The four songs of Op. 27, dating from 1894, include 'Ruhe, meine Seele' (Quiet, my soul) , a dramatic setting of words by the left-wing writer Karl Friedrich Henckell, taken from his Buch des Kampfes (Book of Struggle). Strauss orchestrated the song in 1948. The third of the group, 'Heimliche Aufforderung' (Secret Invitation) , sets words by another writer with strong left-wing affiliations, the Scottish-born John Henry Mackay, who had lived in Germany since early childhood. This is a love-song, with a flowing piano part, the whole far away from the anarchistic leanings of the poet.
The following year, 1895, brought three settings of texts by Otto Julius Bierbaum, Op. 29. A novelist, journalist and poet, Bierbaum was concerned, in Berlin, with the modern theatrical venture, the Verein Freie Bühne. The third song, 'Nachtgang' (Night Walk) , is fully in the romantic tradition, but with the harmonic shifts that were now fully characteristic of the composer.
Op. 31, completed in 1896, brought settings of Carl Busse and Richard Dehmel, with Op. 32, in the same year, bringing five settings of various writers. Op. 33 offered four songs with orchestral accompaniment, with four more songs in 1898 in Op. 36. Op. 37, in the same year, offered six songs, with texts by various writers, dedicated to Strauss's wife. 'Ich liebe dich' (I love you)  takes a poem by the soldier-writer Detlev von Liliencron, a heroic pledge of loyalty.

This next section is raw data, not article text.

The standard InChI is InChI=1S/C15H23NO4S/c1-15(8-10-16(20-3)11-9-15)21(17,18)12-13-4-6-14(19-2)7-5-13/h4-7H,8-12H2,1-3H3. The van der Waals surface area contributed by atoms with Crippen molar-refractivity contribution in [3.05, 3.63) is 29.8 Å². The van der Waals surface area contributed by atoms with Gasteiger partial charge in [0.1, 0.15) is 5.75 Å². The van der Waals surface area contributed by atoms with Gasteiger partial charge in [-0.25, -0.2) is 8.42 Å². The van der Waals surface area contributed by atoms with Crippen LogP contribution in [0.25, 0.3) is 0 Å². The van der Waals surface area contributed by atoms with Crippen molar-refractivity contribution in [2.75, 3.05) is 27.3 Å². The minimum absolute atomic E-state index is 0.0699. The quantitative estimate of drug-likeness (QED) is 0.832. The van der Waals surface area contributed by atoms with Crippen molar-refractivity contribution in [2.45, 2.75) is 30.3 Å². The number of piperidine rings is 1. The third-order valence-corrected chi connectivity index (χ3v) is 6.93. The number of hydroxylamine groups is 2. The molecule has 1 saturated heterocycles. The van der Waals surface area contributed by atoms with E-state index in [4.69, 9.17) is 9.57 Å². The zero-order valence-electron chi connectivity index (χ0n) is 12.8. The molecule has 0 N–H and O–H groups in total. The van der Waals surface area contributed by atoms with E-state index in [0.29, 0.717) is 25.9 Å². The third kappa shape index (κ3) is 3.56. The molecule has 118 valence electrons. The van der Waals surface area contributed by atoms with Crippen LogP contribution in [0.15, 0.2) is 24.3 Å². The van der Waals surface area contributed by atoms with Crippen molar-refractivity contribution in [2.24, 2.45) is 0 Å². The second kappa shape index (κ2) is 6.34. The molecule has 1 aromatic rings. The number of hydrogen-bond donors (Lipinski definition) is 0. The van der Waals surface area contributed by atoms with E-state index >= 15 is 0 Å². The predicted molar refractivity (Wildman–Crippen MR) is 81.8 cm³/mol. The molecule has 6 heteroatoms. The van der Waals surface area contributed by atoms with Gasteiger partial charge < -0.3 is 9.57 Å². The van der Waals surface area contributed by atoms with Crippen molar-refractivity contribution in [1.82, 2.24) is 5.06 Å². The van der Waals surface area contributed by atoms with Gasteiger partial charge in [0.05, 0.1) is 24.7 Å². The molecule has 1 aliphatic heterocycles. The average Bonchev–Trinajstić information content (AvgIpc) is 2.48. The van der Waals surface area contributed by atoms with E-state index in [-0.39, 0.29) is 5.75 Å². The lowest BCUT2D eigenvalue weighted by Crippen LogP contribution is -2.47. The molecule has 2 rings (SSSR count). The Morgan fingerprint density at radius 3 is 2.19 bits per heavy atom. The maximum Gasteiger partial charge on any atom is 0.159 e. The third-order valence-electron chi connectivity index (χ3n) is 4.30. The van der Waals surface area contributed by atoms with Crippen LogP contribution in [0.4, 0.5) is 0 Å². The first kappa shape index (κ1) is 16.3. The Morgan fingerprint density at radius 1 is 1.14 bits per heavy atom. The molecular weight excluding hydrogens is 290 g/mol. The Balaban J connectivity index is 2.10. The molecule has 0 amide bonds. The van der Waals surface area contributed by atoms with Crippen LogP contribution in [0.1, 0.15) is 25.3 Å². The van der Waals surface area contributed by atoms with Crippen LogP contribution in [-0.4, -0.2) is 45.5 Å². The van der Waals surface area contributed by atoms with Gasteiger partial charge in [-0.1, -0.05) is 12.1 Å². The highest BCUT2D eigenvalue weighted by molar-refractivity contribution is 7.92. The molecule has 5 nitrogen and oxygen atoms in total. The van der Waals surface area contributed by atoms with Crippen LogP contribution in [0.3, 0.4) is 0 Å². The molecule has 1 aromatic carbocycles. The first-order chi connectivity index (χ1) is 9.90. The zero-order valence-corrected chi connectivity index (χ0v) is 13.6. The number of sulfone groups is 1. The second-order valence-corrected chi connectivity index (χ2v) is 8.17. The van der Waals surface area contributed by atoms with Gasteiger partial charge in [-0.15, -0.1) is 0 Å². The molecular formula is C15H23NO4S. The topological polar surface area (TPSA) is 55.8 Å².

Op. 39 brings five more songs and chronologically the last of those included here, 'Befreit'(Set Free) , a setting of a poem by Richard Dehmel, a friend of Liliencron and a prolific writer. Strauss orchestrated the song in 1933. Tranquil and serene in spirit, the verse and the setting are punctuated by the exclamation 'o Glück!' ('O happiness!') in music penetrated again and again by shafts of light.
The present recording contains songs from the earlier part of Strauss's long career, but he continued to write songs throughout his life, with the Four Last Songs composed in 1948, the year before his death. They make up an important and essential part of German Lieder tradition, a remarkable contribution by a musician of the greatest versatility.
Sung texts and English translations can be found at www.naxos.com/libretti/570297.htm
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STRAUSS, R.: Songs of Love and Death